David Mellor’s most recent cutlery, London, shows his characteristic mastery of form. This superb new cutlery is beautifully sculpted, its subtleties accentuated by the silky matte finish and distinctive offset maker’s mark. The weight in the hand is precisely judged.
“In almost fifty years of cutlery design (yes, Pride was first produced in 1953) I have been hoping one day to arrive at the absolute minimal set made to the finest possible standards — a sort of minimal de luxe. I took as the starting point the ultimate flat knife which I considered to be functionally viable. The flat form was then developed in the fork and three spoons, designed ergonomically to cover all requirements; a capacious soup/serving spoon, middle-size dessert spoon and smaller tea/coffee spoon.”
—David Mellor as told to John Sorrell, Creative Island: Inspired Design from Great Britain (Te Neues Publishing Company, 2002)
David Mellor steak knife sets comes in handmade plywood boxes with sliding lid. Each knife has its individual slot. David Mellor knife sets come in specially designed birchwood boxes with a sliding lid. These make perfect gift sets and the handmade boxes can provide permanent safe storage for your knives. The boxes are designed to stack up neatly.
David Mellor Design operates on the simple principle that well-designed equipment can improve your life. The company was established by David Mellor, Royal Designer for Industry. Mellor is a key figure in British design with an international reputation as designer, manufacturer and shopkeeper. Born in Sheffield, he has always specialized in metalwork and he is particularly famous for his cutlery design.
David Mellor cutlery is manufactured in a purpose-designed modern factory in the Peak District National Park. The Round Building, designed by Sir Michael Hopkins, has won numerous architectural awards.
The famous David Mellor shop in Sloane Square, London, and the Country Shop alongside the factory at Hathersage in Derbyshire, sell a professional collection of kitchenware and tableware, expertly selected for those who love to cook and eat.
David Mellor retired in 2005 and his designer son Corin Mellor is now Creative Director of the company. Born in Sheffield in 1966. Corin Mellor trained as a product designer at Kingston and worked for the London architects YRM before joining his father, David Mellor. Corin Mellor has carried out a number of special design commissions. His public seating can be seen at the Lowry Gallery in Salford Quays, the Millennium Galleries and Winter Garden, Sheffield. He has recently worked on new projects for Sheffield Cathedral and Chatsworth House. At David Mellor Design Corin is responsible for special product development within the company. In 2007 he introduced new ranges of kitchen knives, table glass and woodware. Corin designed the interior of the new David Mellor Design Museum and Cafe at Hathersage.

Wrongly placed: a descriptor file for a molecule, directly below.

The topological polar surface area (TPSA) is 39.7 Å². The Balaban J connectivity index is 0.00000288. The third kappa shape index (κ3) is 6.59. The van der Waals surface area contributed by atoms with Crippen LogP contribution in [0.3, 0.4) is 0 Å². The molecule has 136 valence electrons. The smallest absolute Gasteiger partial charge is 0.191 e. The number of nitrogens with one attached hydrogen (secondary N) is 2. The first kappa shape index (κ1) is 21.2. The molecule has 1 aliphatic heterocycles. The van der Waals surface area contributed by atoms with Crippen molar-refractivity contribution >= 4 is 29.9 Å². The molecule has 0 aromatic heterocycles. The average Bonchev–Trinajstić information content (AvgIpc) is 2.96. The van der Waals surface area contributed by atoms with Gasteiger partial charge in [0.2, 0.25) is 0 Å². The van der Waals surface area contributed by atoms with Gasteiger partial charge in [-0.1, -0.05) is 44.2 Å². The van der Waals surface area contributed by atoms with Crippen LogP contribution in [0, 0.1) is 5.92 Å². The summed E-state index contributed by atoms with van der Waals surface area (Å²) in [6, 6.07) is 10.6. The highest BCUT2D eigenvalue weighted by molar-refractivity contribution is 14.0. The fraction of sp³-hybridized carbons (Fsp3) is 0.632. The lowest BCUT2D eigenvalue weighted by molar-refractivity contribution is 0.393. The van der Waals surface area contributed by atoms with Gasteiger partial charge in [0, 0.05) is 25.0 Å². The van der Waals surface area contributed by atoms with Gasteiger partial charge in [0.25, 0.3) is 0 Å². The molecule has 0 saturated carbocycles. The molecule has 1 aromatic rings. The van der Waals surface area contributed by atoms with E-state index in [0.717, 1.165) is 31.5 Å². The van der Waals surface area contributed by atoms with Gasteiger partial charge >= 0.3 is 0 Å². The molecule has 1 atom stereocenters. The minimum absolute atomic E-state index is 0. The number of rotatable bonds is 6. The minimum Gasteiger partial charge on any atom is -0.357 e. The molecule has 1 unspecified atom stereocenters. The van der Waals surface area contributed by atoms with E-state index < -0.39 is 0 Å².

This circular cutlery factory was purpose designed by Sir Michael Hopkins for David Mellor in 1990 and has become one of the iconic works of modern British architecture. The David Mellor site was formerly the Hathersage village gasworks. The factory was built on the foundations of the old gas cylinder, hence the circular form. Built in local gritstone with spectacular lead roof, this highly functional building is set discreetly in a rural area of outstanding natural beauty.
The Round Building has received numerous architectural and countryside awards, including the BBC Design Prize. The factory is open for viewing and on weekdays visitors are welcome to see David Mellor cutlery being made.
David Mellor Cutlery is made by a small specialist team of highly skilled craftsmen, some of whom have worked for decades with David Mellor, accruing exceptional expertise in metalwork. Though the factory is technologically advanced a high degree of hand finishing is employed to give the cutlery its perfectionist quality.
To learn more about this British designer, read “Design & Interiors: The Design Legacy of David Mellor, as English as Afternoon Tea,” by Claire Bingham in T, The New York Times Style Magazine, July 6, 2016.